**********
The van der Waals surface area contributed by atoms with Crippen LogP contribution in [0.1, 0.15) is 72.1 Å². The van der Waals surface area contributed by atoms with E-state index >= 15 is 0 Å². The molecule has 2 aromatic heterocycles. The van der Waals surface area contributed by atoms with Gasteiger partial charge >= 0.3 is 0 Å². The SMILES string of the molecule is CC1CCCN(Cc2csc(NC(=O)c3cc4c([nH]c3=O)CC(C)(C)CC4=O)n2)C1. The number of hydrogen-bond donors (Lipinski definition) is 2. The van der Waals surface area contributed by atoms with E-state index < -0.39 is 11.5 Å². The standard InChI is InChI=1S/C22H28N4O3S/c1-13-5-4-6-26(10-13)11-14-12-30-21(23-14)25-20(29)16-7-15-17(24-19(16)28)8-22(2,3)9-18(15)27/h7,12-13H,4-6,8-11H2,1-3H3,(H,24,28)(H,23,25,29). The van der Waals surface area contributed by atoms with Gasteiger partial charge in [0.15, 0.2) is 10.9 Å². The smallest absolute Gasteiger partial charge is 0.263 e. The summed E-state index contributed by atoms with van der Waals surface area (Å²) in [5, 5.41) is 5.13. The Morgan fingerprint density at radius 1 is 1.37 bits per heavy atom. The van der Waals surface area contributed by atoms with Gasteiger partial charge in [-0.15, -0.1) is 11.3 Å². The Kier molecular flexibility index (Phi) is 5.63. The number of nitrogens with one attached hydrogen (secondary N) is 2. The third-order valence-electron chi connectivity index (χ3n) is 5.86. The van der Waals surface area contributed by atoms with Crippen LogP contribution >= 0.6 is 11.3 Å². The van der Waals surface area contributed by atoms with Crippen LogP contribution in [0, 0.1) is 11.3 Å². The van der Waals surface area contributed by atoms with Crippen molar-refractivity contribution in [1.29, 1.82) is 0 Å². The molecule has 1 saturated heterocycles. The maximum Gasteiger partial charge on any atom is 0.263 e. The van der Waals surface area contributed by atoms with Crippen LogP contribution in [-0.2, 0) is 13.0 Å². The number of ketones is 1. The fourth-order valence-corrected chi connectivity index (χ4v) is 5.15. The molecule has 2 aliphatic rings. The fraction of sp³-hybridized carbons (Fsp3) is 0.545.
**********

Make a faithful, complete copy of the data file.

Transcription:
The van der Waals surface area contributed by atoms with Crippen LogP contribution in [0.1, 0.15) is 72.1 Å². The van der Waals surface area contributed by atoms with E-state index >= 15 is 0 Å². The molecule has 2 aromatic heterocycles. The van der Waals surface area contributed by atoms with Gasteiger partial charge >= 0.3 is 0 Å². The SMILES string of the molecule is CC1CCCN(Cc2csc(NC(=O)c3cc4c([nH]c3=O)CC(C)(C)CC4=O)n2)C1. The number of hydrogen-bond donors (Lipinski definition) is 2. The van der Waals surface area contributed by atoms with E-state index < -0.39 is 11.5 Å². The standard InChI is InChI=1S/C22H28N4O3S/c1-13-5-4-6-26(10-13)11-14-12-30-21(23-14)25-20(29)16-7-15-17(24-19(16)28)8-22(2,3)9-18(15)27/h7,12-13H,4-6,8-11H2,1-3H3,(H,24,28)(H,23,25,29). The van der Waals surface area contributed by atoms with Gasteiger partial charge in [0.15, 0.2) is 10.9 Å². The smallest absolute Gasteiger partial charge is 0.263 e. The summed E-state index contributed by atoms with van der Waals surface area (Å²) in [5, 5.41) is 5.13. The Morgan fingerprint density at radius 1 is 1.37 bits per heavy atom. The van der Waals surface area contributed by atoms with Gasteiger partial charge in [-0.15, -0.1) is 11.3 Å². The Kier molecular flexibility index (Phi) is 5.63. The number of nitrogens with one attached hydrogen (secondary N) is 2. The third-order valence-electron chi connectivity index (χ3n) is 5.86. The van der Waals surface area contributed by atoms with Crippen LogP contribution >= 0.6 is 11.3 Å². The van der Waals surface area contributed by atoms with Crippen LogP contribution in [0, 0.1) is 11.3 Å². The van der Waals surface area contributed by atoms with Crippen molar-refractivity contribution in [1.29, 1.82) is 0 Å². The molecule has 1 saturated heterocycles. The maximum Gasteiger partial charge on any atom is 0.263 e. The van der Waals surface area contributed by atoms with Crippen LogP contribution in [-0.2, 0) is 13.0 Å². The number of ketones is 1. The fourth-order valence-corrected chi connectivity index (χ4v) is 5.15. The molecule has 2 aliphatic rings. The fraction of sp³-hybridized carbons (Fsp3) is 0.545.